Treatment changes for the rare illness include less invasive surgery.
A RECENT GUIDELINE for the management of vulvar cancer, issued by the National Comprehensive Cancer Network (NCCN), outlines the use of resection, radiation therapy and chemotherapy based on disease site and stage, even though only two randomized treatment trials have been completed.
In a cancer as rare as this one, “We are fortunate to be informed by a handful of prospective observational studies,” said Wui-Jin Koh, M.D., who presented the new guideline at the 2016 NCCN Annual Conference.
One underlying principle of the guideline is that early-stage disease can often be cured by resection alone. In addition, an evolution from an extensive approach to a more limited, tailored surgery has taken place.
In the guideline, treatment planning issues are considered separately for the primary site and the groin. This construct is driven by a core of observations. In most cases, metastasis in the groin after initial primary treatment occurs early, at a median of six to eight months, “and they’re rarely curable,” said Koh, a professor of radiation oncology at the University of Washington.
“On the other hand, local vulvar failures occurring in a primary site (in the labia) may occur later on in treatment and can often be cured by additional surgery.” While it is possible for patients to develop a second vulvar cancer — not dissimilar to patients with head and neck cancer, who have an elevated risk of lung cancer — “there is a thought that these are not actually true occurrences as opposed to re-occurrences,” he said.
Observation (or radiotherapy based on other risk factors) is recommended for patients with margins that are clear of invasive disease after excision (surgery). If the patient has positive margins for invasive disease, the guideline recommendation is for re-excision with adjuvant (post-surgical) radiation, which should be used judiciously. “Only if patients have positive margins or unresectable primary disease do we routinely recommend radiation in the guidelines,” Koh said.
Lymph Node Evaluation
Sentinel lymph node (SLN) evaluation is the standard method for assessing whether metastasis has occurred, and informs prognosis. In patients with a tumor of 4 cm or less restricted to one area, and no SLN involvement, the rate of groin relapse is less than 3 percent.
If the lymph node evaluation is negative, no adjuvant therapy to the node is recommended. With two or more positive lymph nodes, the recommended adjuvant therapy is radiation, typically with concurrent chemotherapy.
If patients undergo SLN biopsy, the guideline diverges on adjuvant therapy based on size of SLN metastasis. “If their SLN is less than 2 mm in size for positive, then we believe that adjuvant radiation is appropriate treatment,” Koh noted. “But based on the evolving GROINSS V study, if the SLNs are greater than 2 mm … they should undergo a completion inguinofemoral node dissection, followed by radiotherapy with or without chemotherapy.”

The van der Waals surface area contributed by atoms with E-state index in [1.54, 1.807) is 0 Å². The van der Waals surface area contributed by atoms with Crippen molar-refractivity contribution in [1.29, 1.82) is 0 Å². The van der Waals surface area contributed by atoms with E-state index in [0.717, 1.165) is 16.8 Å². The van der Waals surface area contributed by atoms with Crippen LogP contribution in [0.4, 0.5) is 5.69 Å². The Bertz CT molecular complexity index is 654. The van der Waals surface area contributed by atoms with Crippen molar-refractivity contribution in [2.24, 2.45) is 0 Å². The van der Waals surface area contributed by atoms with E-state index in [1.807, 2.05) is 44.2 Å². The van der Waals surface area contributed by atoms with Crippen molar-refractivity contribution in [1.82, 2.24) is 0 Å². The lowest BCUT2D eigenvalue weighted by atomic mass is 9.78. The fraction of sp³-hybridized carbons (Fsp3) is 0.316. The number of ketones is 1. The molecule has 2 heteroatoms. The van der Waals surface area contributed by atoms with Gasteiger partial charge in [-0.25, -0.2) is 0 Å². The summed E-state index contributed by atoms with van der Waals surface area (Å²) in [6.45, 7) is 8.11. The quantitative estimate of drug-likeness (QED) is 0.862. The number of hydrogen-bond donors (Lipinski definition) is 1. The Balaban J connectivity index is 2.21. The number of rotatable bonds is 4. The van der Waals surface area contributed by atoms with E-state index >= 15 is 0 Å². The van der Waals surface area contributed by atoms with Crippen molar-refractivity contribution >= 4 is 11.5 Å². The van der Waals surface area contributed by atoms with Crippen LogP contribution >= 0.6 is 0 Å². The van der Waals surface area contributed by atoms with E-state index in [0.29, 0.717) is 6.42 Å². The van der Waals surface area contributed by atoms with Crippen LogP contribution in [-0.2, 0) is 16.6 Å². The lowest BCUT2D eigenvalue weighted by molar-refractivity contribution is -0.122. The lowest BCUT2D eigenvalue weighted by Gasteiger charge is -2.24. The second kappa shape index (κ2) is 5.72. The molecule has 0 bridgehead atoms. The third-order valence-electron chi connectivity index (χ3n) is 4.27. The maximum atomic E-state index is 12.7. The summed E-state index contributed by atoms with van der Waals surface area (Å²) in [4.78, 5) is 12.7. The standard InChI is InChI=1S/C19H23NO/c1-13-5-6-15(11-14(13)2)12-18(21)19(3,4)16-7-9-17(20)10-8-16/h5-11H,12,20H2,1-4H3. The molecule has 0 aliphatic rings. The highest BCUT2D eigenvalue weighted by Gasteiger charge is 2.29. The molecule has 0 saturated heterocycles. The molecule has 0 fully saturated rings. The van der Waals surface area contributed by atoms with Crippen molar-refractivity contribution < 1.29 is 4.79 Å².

For early-stage tumors, adjuvant radiotherapy is an effective treatment modality that significantly decreases recurrence, especially in surgically resected groins, and leads to improvement in relapse-free survival and overall survival. The greatest independent predictor of groin relapse is groin node involvement at initial presentation.
“We try as much as possible to avoid radiation to the vulva itself, because that is not an area that tolerates radiation well, and it may actually affect the natural history of disease and make pickup of late recurrences or re-occurrences more difficult,” said Koh.
Locally Advanced Disease
The term “locally advanced disease” applies to patients not eligible for surgery. In these patients, radiotherapy, and often concurrent platinum-based chemotherapy, can shrink tumors and allow surgeries of reduced scope that preserve function, or can even be curative.
In addition to being useful for patients whose disease is too advanced for surgery, chemotherapy plus radiation may help address systemic risk in patients with multiple positive lymph nodes. There is an option in these patients for inguinofemoral lymph node dissection, because it is still unclear whether radiation by itself can sterilize disease in the surgically unresected groin.
Patients with positive groin nodes have a poorer outcome. In those who receive radiation therapy for positive nodes, the rate of locoregional disease resistance or progression is reduced substantially, but distant metastasis “becomes the predominant pattern of (recurrence) and cause of death in patients with groin node-positive disease, hence suggesting a possible role for systemic chemotherapy,” Koh said. Use of intensity-modulated radiation therapy is possible, but the volume should be “generous.”